by Dish Staff
Notably, Rand Paul spoke out against police militarization with an op-ed in Time:
There is a systemic problem with today’s law enforcement. Not surprisingly, big government has been at the heart of the problem. Washington has incentivized the militarization of local police precincts by using federal dollars to help municipal governments build what are essentially small armies – where police departments compete to acquire military gear that goes far beyond what most of Americans think of as law enforcement.
Ilya Somin couldn’t be happier:
The op ed should help put to rest the notion – never very plausible to begin with – that libertarians are ignoring these issues. Paul has not gone as far in opposing the War on Drugs and police militarization as I and many other libertarians would like. I would prefer to abolish the War on Drugs completely, not just cut it back and reduce sentences, as Paul has advocated. But he has gone much farther on both than the vast majority of other mainstream politicians, including most Democrats.
Meanwhile, Benjamin Wallace-Wells sees a rare opportunity for bipartisan action:
[T]he conservative perspective on law and order has been subtly changing, most obviously in the strengthening conservative enthusiasm for reforming prison sentencing, a cause embraced not only by libertarians like Mike Lee and Rand Paul but also by more conventional Republicans like Marco Rubio and Paul Ryan. Even given this recent history, it was still striking today to see Rand Paul, in his statement, turn from more general concerns about the militarization of police to the specific topic of race: “Given the racial disparities in our criminal justice system, it is impossible for African-Americans not to feel like their government is particularly targeting them.” This is exactly the argument that liberals have been making for an awfully long time, but that conservatives have rarely joined. It seems hard to imagine, given how clearly the conversation has turned to militarization, that we won’t hear more of this.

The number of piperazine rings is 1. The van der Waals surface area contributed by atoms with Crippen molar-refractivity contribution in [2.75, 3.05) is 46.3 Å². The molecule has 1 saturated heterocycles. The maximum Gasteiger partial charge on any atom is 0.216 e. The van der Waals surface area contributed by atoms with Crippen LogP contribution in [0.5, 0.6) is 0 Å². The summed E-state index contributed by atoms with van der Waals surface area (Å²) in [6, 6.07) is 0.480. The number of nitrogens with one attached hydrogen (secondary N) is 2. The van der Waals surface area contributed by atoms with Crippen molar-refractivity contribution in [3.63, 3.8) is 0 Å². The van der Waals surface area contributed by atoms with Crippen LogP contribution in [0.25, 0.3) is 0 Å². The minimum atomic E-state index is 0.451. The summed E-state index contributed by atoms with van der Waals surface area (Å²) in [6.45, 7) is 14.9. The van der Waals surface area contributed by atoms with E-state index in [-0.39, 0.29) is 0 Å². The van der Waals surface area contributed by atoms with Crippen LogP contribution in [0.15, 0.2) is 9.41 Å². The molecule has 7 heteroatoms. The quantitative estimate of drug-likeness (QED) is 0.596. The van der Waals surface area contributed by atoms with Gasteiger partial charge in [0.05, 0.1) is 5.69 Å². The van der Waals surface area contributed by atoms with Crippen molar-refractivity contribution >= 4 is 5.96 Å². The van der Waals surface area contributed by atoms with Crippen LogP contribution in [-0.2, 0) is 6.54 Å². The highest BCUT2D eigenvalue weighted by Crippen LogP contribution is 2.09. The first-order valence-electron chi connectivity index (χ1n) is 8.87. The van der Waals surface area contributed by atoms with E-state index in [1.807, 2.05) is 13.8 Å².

But Dave Weigel identifies a split on the right:
The modern GOP, the one that elected Richard Nixon and built its base in the South and the suburbs, established early on that it was the “law and order” party. The crime waves of the 1960s and 1970s and the crack wars of the 1980s were crucial to Republican dominance, and led to tough-on-crime legislation that’s still on the books. Only recently, as violent crime rates have tumbled, has the libertarian tendency of the GOP reasserted itself. We’ve seen the “Right on Crime” Republican legislators pass prison reform bills; we’ve seen Rand Paul talk about restoring the voting rights of felons, and shrinking the number of crimes that can be classified as life-ruining felonies.
It’s an open question: Which of these tendencies will characterize the conservative response to Ferguson? The law-and-order tendency that assumes the cops pointing their guns at protesters are preventing the outside agitators from doing something wild? Or the libertarian tendency that asks if you really want a photo of the occupation of Crimea to be indistinguishable from a photo of the St. Louis metro area?
Ben Domenech argues, “If you want an indication about where someone sits on the dividing line between conservative and libertarian, sometimes it’s as simple as how they answer this question: how do you feel about cops?”